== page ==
A breakdown of the potential Bayer-Monsanto merger
In recent years, there has been considerable merger and acquisition activity in the crop sciences industry. Following this trend, German multinational health care and agricultural industry leader Bayer AG recently made headlines when it announced its intentions to acquire Monsanto, a U.S.-based international agrochemical and agricultural biotechnology organization. Bayer stated that this deal, estimated at $62 billion, would support its current position as an innovation-driven life sciences company.
What about the potential for a merger-split deal?
Just last year, multinational chemical corporations DuPont and The Dow Chemical Company announced they would merge to create one of the largest agrochemical organizations in the world. With a market value of $103 billion, the newly combined company, DowDuPont, will split into three independent publicly traded companies that will focus on chemical, agriculture and specialty product industries, respectively.
"Each of these businesses will be able to allocate capital more effectively, apply its powerful innovation more productively, and extend its value-added products and solutions to more customers worldwide," Edward Breen, chairman and chief executive officer of DuPont, said.
Both companies' board of directors unanimously approved the deal, wherein the companies will enter into an all-stock merger of equals. Some industry analysts speculated that Bayer and Monsanto could pursue more of a merger-split deal, like DowDuPont. This form of merger would allow for more shareholder value than could be achieved through an outright takeover.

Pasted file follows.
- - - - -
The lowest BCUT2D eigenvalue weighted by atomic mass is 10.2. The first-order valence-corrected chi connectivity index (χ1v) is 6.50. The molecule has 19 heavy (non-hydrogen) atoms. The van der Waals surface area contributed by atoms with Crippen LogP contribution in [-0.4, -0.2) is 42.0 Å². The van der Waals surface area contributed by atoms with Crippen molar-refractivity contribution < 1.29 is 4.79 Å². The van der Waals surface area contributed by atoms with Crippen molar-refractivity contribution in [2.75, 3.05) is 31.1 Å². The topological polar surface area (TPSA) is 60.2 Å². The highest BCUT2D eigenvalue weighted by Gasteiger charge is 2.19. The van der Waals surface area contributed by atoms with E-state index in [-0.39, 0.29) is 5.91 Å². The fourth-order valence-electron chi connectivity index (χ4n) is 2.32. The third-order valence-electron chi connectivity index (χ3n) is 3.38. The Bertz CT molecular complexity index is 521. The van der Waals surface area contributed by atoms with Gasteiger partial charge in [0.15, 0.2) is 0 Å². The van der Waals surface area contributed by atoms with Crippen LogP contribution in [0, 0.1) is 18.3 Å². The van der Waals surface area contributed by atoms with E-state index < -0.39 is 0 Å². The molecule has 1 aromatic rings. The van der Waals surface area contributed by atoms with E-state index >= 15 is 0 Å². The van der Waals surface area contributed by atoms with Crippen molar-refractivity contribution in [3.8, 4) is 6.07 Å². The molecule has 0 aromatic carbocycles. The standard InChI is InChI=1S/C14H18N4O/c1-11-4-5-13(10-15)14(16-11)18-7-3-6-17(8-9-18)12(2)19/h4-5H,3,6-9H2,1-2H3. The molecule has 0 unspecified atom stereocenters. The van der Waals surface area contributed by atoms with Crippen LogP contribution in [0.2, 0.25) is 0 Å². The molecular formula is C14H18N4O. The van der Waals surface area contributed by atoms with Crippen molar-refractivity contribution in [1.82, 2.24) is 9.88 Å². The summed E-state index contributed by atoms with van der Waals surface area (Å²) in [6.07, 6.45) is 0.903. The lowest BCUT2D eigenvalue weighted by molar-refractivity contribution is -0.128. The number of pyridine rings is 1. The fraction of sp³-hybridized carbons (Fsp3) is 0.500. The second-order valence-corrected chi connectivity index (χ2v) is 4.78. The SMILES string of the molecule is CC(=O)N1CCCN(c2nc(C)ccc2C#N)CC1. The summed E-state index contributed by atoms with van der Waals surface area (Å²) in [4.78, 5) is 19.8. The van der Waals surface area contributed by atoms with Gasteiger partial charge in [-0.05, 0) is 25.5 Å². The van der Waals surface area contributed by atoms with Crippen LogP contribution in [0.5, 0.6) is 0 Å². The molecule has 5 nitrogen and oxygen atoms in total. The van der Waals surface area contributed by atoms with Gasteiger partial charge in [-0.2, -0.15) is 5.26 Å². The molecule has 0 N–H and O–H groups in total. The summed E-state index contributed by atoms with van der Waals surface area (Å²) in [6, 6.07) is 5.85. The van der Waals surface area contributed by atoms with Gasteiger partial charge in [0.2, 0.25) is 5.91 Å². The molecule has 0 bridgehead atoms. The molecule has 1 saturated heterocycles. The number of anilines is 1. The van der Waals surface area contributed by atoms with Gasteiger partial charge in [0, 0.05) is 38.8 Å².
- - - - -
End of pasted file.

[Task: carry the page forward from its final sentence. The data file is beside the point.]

Some skeptical about the potential deal
Markus Manns, a portfolio manager at Union Investment and Bayer shareholder, told The Wall Street Journal that this multibillion dollar deal may be too much of a financial stretch for the international chemical and pharmaceutical company, as it would be the largest in Bayer's 150-year history.
Previous to Werner Baumann's takeover as chief executive officer of Bayer two weeks ago, former CEO Marijn Dekkers had been aggressively trying to refocus the company on its life-sciences businesses, including pharmaceuticals, crop science and consumer health industries. Though Baumann took over a more risk-averse organization as a result, Bayer is still heavily ladened with significant debt.
"The deal doesn't fit into the overall strategy Dekkers laid out for a balanced, diversified life-science company," an insider source told The Wall Street Journal. "Baumann played these kinds of strategies through in his role as head of portfolio and strategy but they were obviously not pursued by Dekkers."
Following media reports about this potential transaction, Monsanto released a press release on May 18, stating that though it has received a nonbinding proposal from Bayer, there is no guarantee that any acquisition will occur. At this time, the Board of Directors of Monsanto is going over the terms of the deal that, if approved, will undergo strict regulatory approvals and conditions.